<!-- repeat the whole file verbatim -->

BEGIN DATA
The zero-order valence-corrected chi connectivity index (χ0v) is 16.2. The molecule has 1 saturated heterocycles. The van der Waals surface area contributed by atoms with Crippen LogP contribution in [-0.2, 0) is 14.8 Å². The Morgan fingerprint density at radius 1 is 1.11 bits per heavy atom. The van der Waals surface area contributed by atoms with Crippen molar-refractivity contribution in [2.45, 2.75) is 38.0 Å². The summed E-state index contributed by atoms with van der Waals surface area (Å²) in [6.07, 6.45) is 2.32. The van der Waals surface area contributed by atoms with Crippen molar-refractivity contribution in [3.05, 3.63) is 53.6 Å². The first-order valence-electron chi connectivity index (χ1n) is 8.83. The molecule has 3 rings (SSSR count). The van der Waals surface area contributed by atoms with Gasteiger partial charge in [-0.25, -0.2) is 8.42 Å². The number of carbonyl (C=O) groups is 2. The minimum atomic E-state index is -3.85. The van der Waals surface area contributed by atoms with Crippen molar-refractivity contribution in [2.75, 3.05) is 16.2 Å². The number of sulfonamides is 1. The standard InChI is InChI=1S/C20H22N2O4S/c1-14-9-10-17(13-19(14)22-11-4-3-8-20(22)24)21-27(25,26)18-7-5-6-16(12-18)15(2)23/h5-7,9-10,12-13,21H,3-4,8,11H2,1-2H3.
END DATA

The zero-order valence-corrected chi connectivity index (χ0v) is 16.2. The molecule has 1 saturated heterocycles. The van der Waals surface area contributed by atoms with Crippen LogP contribution in [-0.2, 0) is 14.8 Å². The Morgan fingerprint density at radius 1 is 1.11 bits per heavy atom. The van der Waals surface area contributed by atoms with Crippen molar-refractivity contribution in [2.45, 2.75) is 38.0 Å². The summed E-state index contributed by atoms with van der Waals surface area (Å²) in [6.07, 6.45) is 2.32. The van der Waals surface area contributed by atoms with Crippen molar-refractivity contribution in [3.05, 3.63) is 53.6 Å². The first-order valence-electron chi connectivity index (χ1n) is 8.83. The molecule has 3 rings (SSSR count). The van der Waals surface area contributed by atoms with Gasteiger partial charge in [-0.25, -0.2) is 8.42 Å². The number of carbonyl (C=O) groups is 2. The minimum atomic E-state index is -3.85. The van der Waals surface area contributed by atoms with Crippen molar-refractivity contribution in [2.75, 3.05) is 16.2 Å². The number of sulfonamides is 1. The standard InChI is InChI=1S/C20H22N2O4S/c1-14-9-10-17(13-19(14)22-11-4-3-8-20(22)24)21-27(25,26)18-7-5-6-16(12-18)15(2)23/h5-7,9-10,12-13,21H,3-4,8,11H2,1-2H3.